Clean Teen Thursdays ~ The Fill-In Boyfriend

To see what Clean Teen Thursdays is all about check out this POST. 🙂


When Gia Montgomery’s boyfriend, Bradley, dumps her in the parking lot of her high school prom, she has to think fast. After all, she’d been telling her friends about him for months now. This was supposed to be the night she proved he existed. So when she sees a cute guy waiting to pick up his sister, she enlists his help. The task is simple: be her fill-in boyfriend—two hours, zero commitment, a few white lies. After that, she can win back the real Bradley.

The problem is that days after prom, it’s not the real Bradley she’s thinking about, but the stand-in. The one whose name she doesn’t even know. But tracking him down doesn’t mean they’re done faking a relationship. Gia owes him a favor and his sister intends to see that he collects: his ex-girlfriend’s graduation party—three hours, zero commitment, a few white lies.

Just when Gia begins to wonder if she could turn her fake boyfriend into a real one, Bradley comes waltzing back into her life, exposing her lie, and threatening to destroy her friendships and her new-found relationship.

Content Observations: There isn’t any foul language or sexual content in this book. There is kissing, but the most extreme that gets is with Gia stating she had a make-out session. It’s not even described or further commented on. So, it’s fairly chaste kissing as far as the content goes. It’s perfect for teens that are fans of romance novels but looking to keep things clean. 🙂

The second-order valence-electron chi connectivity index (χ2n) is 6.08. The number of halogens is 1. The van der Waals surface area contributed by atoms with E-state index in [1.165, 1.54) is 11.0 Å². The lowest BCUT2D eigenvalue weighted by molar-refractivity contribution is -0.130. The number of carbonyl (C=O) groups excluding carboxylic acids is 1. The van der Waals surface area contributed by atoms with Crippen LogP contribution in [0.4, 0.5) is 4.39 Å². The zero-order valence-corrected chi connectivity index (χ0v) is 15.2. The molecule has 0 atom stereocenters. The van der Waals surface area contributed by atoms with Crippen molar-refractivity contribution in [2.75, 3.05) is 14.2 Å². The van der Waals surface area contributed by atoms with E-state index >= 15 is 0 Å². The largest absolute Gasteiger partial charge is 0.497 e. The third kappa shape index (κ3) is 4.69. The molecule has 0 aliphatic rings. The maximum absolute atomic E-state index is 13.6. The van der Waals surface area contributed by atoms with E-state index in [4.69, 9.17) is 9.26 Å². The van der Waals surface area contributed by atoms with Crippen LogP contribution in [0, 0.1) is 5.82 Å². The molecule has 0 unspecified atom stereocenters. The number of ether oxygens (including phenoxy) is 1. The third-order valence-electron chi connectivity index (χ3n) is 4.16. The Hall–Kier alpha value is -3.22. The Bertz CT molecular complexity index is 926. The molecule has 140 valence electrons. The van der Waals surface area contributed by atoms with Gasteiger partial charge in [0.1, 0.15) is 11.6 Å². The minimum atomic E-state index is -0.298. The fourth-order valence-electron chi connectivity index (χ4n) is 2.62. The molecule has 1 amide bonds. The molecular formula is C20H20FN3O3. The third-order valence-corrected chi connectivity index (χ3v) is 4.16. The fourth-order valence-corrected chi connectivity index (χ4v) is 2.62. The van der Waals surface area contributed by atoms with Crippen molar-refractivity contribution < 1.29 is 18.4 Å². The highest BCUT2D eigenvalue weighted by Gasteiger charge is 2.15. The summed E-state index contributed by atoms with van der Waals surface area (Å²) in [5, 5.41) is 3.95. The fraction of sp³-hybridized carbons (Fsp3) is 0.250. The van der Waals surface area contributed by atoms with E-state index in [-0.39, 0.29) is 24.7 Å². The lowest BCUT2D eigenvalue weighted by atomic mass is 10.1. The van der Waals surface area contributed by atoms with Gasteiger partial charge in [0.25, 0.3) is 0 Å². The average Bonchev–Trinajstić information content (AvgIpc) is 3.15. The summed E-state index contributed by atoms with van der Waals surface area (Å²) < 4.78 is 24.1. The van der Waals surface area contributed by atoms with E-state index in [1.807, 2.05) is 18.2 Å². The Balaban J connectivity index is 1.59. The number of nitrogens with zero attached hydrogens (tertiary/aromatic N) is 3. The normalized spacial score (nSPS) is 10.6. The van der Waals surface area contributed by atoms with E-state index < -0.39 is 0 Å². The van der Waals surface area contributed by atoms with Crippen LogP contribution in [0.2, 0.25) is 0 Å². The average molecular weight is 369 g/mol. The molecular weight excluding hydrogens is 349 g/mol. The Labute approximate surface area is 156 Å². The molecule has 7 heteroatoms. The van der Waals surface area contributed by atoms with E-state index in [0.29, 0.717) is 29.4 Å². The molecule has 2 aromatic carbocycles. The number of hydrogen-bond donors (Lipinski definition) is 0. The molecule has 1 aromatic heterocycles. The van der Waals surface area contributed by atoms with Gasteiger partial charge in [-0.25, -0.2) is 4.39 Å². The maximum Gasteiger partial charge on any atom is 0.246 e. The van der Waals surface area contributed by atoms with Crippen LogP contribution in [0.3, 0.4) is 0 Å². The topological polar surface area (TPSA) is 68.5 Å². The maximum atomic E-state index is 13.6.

Discussion Questions:
1. Was Bradley in the right to break things off with Gia over her obsession with her friends? What about his timing?

2. What lessons on lying might you learn from Gia?

3. Bec called Gia’s behavior in the beginning cowardly. Was she?

4. Was Bec right to interfere in her brother’s life?

5. Did Gia later do things that were courageous?

6. Did Bec do any growing herself?

7. What lessons might be learned about social media concerning the video?

8. Gia said that if expressing personal feelings made others feel bad then she’d rather keep them to herself. Is this always the right thing to do?

9. How did Gia outgrow her friends?

10. What growth was evident in Gia and her relationships (be sure to think of her relationship with her mom and brother, too)?

Happy Reading,


Clean Teen Thursdays ~ Anca’s Story

Want to know what Clean Teen Thursdays is all about? Check out this POST. 🙂


Dare you read Anca’s Story?

Three young children smuggle themselves into Auschwitz in search for their parents.

If you’re looking for werewolves, vampires and faeries and paranormal fantasy, try somewhere else. The only wolf in this story is very real, and the only connection with vampires is the distant Transylvanian mountains in Romania, where this story begins.

If you’re looking for light-reading where they all live happily ever after then again, try somewhere else.

If you want serious, no-holds-barred literary fiction set against the background of real historic events then this is for you.

Saffina Desforges made her name writing hard-hitting crime fiction.

This book is about that most horrific crime of all: genocide.

Goodreads * Amazon

Content Observations:
This book was written with a YA audience in mind. There’s no foul language and no sexual content. However, you can expect extreme violence. This book paints a vivid picture of what the Jews experienced during the Holocaust.

Discussion Questions:
1. In the beginning of the story, Anca has already dealt with some extreme adversity. She remains upbeat, though. How do you think you would feel in her situation.